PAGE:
It is in the context of these remarks that we need to consider some of the descriptions which she gives of these facts, some of which seem to imply that the female body per se offers more of a constraint to the exercise of freedom than its male counterpart, even in the animal kingdom. In reproduction, “female individuality is sacrificed for the benefit of the species” (55). “From puberty to menopause woman is the theatre of a play … in which she is not personally concerned … the menstrual cycle is a burden, and a useless one from the point of view of the individual” (60). “… it is during her periods that she feels her body most painfully as an obscure, alien thing … Woman, like man, is her body; but her body is something other than herself” (61). How are we to interpret these remarks? For Beauvoir it was essential to recognise differences between male and female bodies “for, the body being the instrument of our grasp on the world, the world is bound to seem a very different thing when apprehended in one manner or another” (65). In this she was, importantly, drawing attention to the masculinism of accounts of embodied experience which simply took the male body for the norm. She therefore offers us an account of those biological facts as they were then evidenced. In retrospect we can see in her accounts of biology the truth of her general claim that it is impossible to disentangle the biological body from the body as lived in specific situations.
In later chapters Beauvoir provides an account of the phenomenology of the body as lived throughout the different stages of a woman's life. Here she is explicitly offering her narrative as an account of lived experience, the body in situation, and not as part of the data of biology.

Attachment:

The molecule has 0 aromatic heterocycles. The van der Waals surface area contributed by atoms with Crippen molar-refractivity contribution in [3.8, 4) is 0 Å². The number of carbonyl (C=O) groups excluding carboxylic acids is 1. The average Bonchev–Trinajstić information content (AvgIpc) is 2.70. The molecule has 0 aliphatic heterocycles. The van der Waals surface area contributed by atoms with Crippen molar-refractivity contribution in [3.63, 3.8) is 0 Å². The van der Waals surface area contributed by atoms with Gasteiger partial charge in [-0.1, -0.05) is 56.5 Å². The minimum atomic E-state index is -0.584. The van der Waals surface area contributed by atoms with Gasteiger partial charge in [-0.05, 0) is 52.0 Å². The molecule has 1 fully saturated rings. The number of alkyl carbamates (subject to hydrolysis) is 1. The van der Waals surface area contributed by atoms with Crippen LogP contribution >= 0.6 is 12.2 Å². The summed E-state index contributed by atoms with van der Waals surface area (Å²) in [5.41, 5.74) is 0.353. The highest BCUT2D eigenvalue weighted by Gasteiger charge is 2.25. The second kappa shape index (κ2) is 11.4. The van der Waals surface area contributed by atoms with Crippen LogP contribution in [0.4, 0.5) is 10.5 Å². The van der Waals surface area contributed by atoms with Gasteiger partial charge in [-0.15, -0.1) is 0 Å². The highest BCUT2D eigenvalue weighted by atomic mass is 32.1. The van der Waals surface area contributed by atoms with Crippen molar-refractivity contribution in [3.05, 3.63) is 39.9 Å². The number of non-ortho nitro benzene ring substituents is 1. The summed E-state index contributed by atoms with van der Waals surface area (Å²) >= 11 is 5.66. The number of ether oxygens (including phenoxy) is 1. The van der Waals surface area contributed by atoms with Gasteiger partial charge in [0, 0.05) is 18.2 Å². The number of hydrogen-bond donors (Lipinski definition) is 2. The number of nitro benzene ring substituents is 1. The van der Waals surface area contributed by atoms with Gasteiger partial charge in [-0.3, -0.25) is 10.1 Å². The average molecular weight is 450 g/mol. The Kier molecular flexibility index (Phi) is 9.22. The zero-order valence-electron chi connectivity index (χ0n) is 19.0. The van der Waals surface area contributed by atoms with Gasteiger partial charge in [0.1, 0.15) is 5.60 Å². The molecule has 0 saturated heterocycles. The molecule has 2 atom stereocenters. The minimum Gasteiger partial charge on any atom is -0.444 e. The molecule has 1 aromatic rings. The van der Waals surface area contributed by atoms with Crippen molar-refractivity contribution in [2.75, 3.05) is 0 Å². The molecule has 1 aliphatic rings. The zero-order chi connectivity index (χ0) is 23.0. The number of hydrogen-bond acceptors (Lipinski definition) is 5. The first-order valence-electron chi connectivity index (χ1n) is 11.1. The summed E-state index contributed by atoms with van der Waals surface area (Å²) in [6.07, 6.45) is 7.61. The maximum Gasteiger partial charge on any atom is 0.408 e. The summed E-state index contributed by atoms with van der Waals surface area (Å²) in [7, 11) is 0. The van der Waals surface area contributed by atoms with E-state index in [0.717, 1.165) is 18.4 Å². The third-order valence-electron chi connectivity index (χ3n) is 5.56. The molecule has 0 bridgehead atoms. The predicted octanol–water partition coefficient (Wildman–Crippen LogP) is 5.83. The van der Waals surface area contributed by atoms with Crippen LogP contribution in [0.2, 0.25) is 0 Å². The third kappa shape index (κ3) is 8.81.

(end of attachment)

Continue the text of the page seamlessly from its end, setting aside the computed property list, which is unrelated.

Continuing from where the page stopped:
In childhood the young girl's body is experienced in a different way from that of the young boy. He is encouraged to climb trees and play rough games. She is encouraged to treat her whole person as a doll, “a passive object … an inert given object” (306), and learns the need to please others. Here is the beginning of her account of the way in which women live their bodies as objects for another's gaze, something which has its origin not in anatomy but in “education and surroundings” (307). The consequence of living a body as an object of another's gaze is an inhibited intentionality, her spontaneous movements inhibited, “the exuberance of life … restrained” (323) “lack of physical power” leading to a “general timidity” (355). Beauvoir's descriptions of the way in which women live their bodies in such an objectified way, internalising the gaze of the other and producing their bodies as objects for others, has been one of her most important contributions to a phenomenology of female embodiment, and anticipated the work of later feminists such as Bartky and Marion Young, (see below).